By and large, the some 21,000 pupils who live in the H2 region have been unable to attend classes because their schools have been shut-down by closures and curfews. Scores of Palestinian bread-winners in this Hebron area have lost their jobs. Medical personnel are unable to do their work; health care is delayed; ambulances are stopped en route, dodging gunfire shot by Israeli security forces.

The Human Rights Watch report documents cases in which Israeli security men abused and assaulted Palestinian taxi drivers and owners of private vehicles who attempted to skirt around closures and checkpoints by using alternative roads. Soldiers have beaten-up the drivers, deflated the tires of their cars, or fired shots in their general direction.

Describing attacks carried out by settlers against Palestinians in the Hebron area, the report suggests that the IDF serves as a kind of shield for the aggressive Jewish civilians. "It is clear that the majority of physical attacks are initiated by Israeli settlers, and that the IDF has consistently failed in its obligation to protect Palestinian civilians from attacks by Israeli settlers. In effect, settlers are using the protection provided by the IDF to attack Palestinian civilians," the report claims. In most of the cases it has monitored, the Human Rights Watch organization claims that "the IDF has only intervened to protect the Israeli settlers from counterattack."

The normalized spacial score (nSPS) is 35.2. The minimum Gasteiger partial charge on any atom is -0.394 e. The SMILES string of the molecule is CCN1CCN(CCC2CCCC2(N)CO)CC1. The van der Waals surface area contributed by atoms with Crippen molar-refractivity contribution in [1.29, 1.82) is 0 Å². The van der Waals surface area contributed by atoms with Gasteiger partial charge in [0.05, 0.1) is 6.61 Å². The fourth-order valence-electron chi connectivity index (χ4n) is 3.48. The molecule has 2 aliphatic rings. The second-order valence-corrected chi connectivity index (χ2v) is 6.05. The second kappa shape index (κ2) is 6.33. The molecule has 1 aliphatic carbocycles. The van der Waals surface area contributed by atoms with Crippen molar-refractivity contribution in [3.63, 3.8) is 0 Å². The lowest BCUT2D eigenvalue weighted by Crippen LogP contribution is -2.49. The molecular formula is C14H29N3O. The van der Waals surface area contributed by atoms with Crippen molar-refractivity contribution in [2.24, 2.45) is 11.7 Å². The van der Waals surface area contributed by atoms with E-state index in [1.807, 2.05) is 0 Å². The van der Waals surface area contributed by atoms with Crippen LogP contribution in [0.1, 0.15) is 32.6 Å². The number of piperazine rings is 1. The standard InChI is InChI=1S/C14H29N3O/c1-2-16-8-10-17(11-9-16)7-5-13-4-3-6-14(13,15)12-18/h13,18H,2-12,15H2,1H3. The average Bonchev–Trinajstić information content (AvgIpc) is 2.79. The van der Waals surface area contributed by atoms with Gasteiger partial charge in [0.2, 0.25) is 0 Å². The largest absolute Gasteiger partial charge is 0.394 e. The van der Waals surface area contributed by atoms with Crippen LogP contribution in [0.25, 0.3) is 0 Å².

Settlers have routinely attacked the Palestinian vegetable market in Hebron's Old City, the report claims. The settlers damage produce in the market, topple vendors' stalls, and also vandalize and attack a large number of Palestinian homes in the Old City.

The report claims that (Jewish) settlers have accosted numerous humanitarian-human rights workers, Palestinian journalists, and international observers (such as members of the "Christian Peacemakers Team").

...In this section pertaining to settler issues, and other parts of the report, the authors find that IDF responses enacted ostensibly to protect Jewish civilians are often excessive. The "heavy weaponry" operated by Israel the report says, "increases the destructive potential of the IDF response, and must be used with great care to prevent disproportionate harm to civilians."